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Can somebody please explain to me why the output here is the negative of the "input"? I really can't wrap my head around it...enter image description here

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    \$\begingroup\$ Luck, and an unrealistic simulation. Add a microvolt of noise... \$\endgroup\$ Jan 22 '16 at 11:24
  • \$\begingroup\$ I suggest you read the pdf which you can download called "Op amps for everyone" by Ron Mancini. It is a free paper by Texas Instruments. It explains almost every aspect of opamps and how to use them. \$\endgroup\$ Jan 22 '16 at 11:32
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Try using negative feedback and not positive feedback. The circuit you have shown is nonesense unless you are trying to make a comparator with rather a lot of hysteresis.

When using a simulator it might theoretically "settle" on what seems to be an improbable scenario - If the output is -1V and the input is +1V then the voltage at the non-inverting input is 0V and this exactly matches the 0V at the inverting input.

Ergo, what seems to be a stable situation.

For a real circuit this just would not happen - a tiny bit of noise or drift would polarize the situation and the output would be hard against the positive rail.

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  • \$\begingroup\$ I know it's nonsense, I encountered this circuit while preparing for an exam, and I thought it was weird, so maybe the professor accidentaly switched the + and the - terminals of the op-amp \$\endgroup\$
    – Calin
    Jan 22 '16 at 11:30
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    \$\begingroup\$ Simulators can do strange things. \$\endgroup\$
    – Andy aka
    Jan 22 '16 at 11:31
  • \$\begingroup\$ @Andy aka, see my comment to Rmano`s answer. \$\endgroup\$
    – LvW
    Jan 22 '16 at 14:48
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If the simulator is using a linear model to solve the problem (for example, using the AC simulation mode) it can get easily fooled. The circuit will be basically this:

Equivalent

and the simulator will basically write down

$$ v_o = A_{vol} \left( v_o\frac{R}{R_1+R} - v_i\right)$$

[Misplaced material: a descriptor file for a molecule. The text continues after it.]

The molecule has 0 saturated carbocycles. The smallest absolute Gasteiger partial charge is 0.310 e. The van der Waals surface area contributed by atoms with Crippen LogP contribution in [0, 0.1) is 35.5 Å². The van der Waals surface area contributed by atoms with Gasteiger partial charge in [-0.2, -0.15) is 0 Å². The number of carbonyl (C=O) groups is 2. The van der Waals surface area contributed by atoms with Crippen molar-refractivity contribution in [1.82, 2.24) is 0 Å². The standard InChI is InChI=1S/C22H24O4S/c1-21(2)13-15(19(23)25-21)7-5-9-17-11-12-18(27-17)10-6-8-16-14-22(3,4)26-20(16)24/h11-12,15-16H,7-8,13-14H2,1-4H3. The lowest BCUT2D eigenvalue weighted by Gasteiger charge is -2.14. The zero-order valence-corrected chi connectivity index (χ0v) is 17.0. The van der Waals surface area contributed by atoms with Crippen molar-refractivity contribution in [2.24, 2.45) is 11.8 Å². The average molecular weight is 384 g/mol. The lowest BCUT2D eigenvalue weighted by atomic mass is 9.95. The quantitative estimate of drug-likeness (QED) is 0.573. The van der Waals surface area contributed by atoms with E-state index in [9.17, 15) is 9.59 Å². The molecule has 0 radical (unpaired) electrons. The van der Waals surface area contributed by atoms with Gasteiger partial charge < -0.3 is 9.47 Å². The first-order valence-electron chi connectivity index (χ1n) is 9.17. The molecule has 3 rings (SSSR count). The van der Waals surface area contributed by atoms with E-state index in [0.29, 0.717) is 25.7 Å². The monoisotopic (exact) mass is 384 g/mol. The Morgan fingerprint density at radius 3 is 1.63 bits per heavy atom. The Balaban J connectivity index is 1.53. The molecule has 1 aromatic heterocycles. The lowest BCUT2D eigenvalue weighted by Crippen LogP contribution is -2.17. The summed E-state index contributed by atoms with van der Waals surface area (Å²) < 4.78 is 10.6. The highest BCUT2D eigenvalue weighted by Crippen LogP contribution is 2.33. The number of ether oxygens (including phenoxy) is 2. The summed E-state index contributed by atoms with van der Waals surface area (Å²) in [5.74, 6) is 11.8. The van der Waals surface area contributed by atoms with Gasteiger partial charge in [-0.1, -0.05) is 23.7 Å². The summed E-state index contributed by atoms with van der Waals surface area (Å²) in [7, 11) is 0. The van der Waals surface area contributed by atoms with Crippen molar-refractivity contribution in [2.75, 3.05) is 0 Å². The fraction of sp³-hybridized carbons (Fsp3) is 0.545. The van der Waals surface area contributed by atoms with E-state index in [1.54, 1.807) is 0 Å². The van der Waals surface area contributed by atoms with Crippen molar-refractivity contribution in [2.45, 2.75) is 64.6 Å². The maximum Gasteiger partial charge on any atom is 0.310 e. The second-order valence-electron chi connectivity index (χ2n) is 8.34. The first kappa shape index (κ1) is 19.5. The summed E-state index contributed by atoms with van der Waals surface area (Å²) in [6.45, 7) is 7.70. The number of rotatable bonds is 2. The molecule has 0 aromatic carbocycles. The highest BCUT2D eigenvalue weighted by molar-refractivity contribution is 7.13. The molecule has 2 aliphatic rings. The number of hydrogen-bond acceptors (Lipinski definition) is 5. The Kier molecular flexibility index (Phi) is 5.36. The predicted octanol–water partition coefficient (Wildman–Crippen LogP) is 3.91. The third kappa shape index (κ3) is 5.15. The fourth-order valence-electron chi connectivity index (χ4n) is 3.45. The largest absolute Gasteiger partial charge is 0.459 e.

...and find a solution, independently from the fact that the system is unstable.

(this is a typical pitfall in using simulators --- happens to my students almost always when simulating Bode plots. Very instructive, on the other hand).

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  • \$\begingroup\$ Is it a pitfall of the simulator? I don`t think so. The scheme is equivalent to a mechanical analogon: A small ball riding upon a larger one. Theoretically and under ideal (static) conditions (no external disturbance) this system is stable. The shown circuit seems to be stable under ideal static condidtions, which are the background of DC and AC analyses. The real behaviour can be observed for a TRAN analysis only with supply voltages switched-on at t=0 (and only THIS are real conditiones). Hence, it was the user who was wrong in his interpretation - and NOT the simulator. \$\endgroup\$
    – LvW
    Jan 22 '16 at 14:46
  • \$\begingroup\$ Yes, that was I meant, @LvW - it's a user pitfall. The simulator is right, and if you draw the Bode plots and you know your theory, you'll see the positive poles. \$\endgroup\$
    – Rmano
    Jan 22 '16 at 22:52
  • \$\begingroup\$ Yes - it is very important to know the capabilities, assumptions and limitations of the various analyses (DC, AC, TRAN,...). Only in this case, we can avoid misinterpretations. \$\endgroup\$
    – LvW
    Jan 23 '16 at 9:19

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